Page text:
The scope of the multi-nation Malabar exercise in terms of more like-minded navies taking part in the drills could expand in future, Chief of US Naval Operations Admiral Michael Gilday said on Tuesday, adding that it was for the Quad partners to discuss the possibility of an expansion.
His comments came on a day India, the US, Japan and Australia kicked off the second phase of this year’s Malabar naval drills in the Bay of Bengal, with the exercise seeking to build on the synergy and interoperability developed during the first phase held in August.
“In future, that exercise could expand. It is for the partners inside the Quad to discuss that. But remember there are many exercises that go on in the Indo-Pacific and globally which bring like-minded navies and partners together,” Gilday said, in response to a question on the possibility of more navies coming together under the Malabar banner. He is in India on a five-day official visit.
The second phase of Malabar exercise is being conducted from October 12 to 15. Gilday said the cyber domain is one area that the Quad navies would continue to refine in terms of working together as well as high-end operations in the air, on the sea and under the sea.
“We are committed to operationalizing our #USIndiaDefense partnership, including through enhanced information-sharing, regional security, and exercising at sea together,” he wrote on Twitter.
The Quad navies conducted the first phase of the exercise off the Pacific Ocean island of Guam from August 26-29. It involved destroyers, frigates, corvettes, submarines, helicopters, long-range maritime patrol aircraft and elite special forces elements including the US Navy SEALs and the Indian Navy’s marine commandos (MARCOS).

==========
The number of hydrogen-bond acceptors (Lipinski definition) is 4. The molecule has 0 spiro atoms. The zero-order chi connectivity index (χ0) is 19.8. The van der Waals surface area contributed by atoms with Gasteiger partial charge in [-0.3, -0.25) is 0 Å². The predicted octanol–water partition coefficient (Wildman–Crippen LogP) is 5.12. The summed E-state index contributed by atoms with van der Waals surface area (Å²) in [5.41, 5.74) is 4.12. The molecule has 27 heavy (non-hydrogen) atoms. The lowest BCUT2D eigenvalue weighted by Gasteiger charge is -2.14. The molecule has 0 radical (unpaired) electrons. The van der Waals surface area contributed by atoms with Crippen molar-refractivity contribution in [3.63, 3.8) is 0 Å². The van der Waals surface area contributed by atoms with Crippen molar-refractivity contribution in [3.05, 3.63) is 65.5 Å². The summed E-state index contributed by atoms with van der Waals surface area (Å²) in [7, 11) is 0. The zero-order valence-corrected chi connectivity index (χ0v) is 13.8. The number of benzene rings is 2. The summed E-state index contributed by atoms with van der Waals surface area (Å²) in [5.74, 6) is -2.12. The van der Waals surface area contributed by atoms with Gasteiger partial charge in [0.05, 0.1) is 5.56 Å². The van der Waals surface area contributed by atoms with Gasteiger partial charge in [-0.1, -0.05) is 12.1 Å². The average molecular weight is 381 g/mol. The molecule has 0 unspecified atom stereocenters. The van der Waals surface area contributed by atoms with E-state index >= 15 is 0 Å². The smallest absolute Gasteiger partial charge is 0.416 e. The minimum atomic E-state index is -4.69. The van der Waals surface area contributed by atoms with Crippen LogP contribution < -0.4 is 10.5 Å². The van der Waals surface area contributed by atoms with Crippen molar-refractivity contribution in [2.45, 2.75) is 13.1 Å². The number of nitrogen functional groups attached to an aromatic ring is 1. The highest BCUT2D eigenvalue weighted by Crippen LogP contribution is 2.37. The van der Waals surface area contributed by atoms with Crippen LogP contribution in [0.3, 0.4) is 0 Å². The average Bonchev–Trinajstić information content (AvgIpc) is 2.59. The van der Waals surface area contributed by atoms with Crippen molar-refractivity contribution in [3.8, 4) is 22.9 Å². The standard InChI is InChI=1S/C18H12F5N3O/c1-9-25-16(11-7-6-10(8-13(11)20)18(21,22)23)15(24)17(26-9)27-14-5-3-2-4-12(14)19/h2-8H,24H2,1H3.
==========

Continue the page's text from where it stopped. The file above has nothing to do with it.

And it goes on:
The Indian Navy is taking part in the exercise’s second phase with INS Ranvijay, INS Satpura, P-8I long range maritime patrol aircraft and a submarine, the US Navy is represented by the aircraft carrier USS Carl Vinson along with USS Lake Champlain and USS Stockdale, Japan is taking part with JS Kaga and JS Murasame and the Royal Australian Navy has sent HMAS Ballarat and HMAS Sirius for the drills.
Malabar began as an annual bilateral naval exercise between India and the US in 1992. It has increased in scope and complexity over the years.
It was in the 2005 edition of the drills that the aircraft carriers from the Indian and the US Navy operated together for first time. In 2014, the Japanese Maritime Self Defence Force (JMSDF) became a permanent participant in the drills followed by Australia in 2020.
The Quad navies had earlier carried out complex naval drills under the Malabar banner in November 2020 in the Arabian Sea and the Bay of Bengal.
Wary of the Quad, China has been monitoring its activities closely. The Quad was revived in late 2017 by India, the US, Australia and Japan, and Beijing’s suspicions have increased since the four countries upgraded the forum to the ministerial level in 2019.
From carrying out naval drills with like-minded countries to reaching out to states in the Indian Ocean Region (IOR), the Indian Navy is focusing on checking China’s rising ambitions in the region and sending out a strong message that Beijing’s power play in South China Sea cannot be replicated in the Indian Ocean.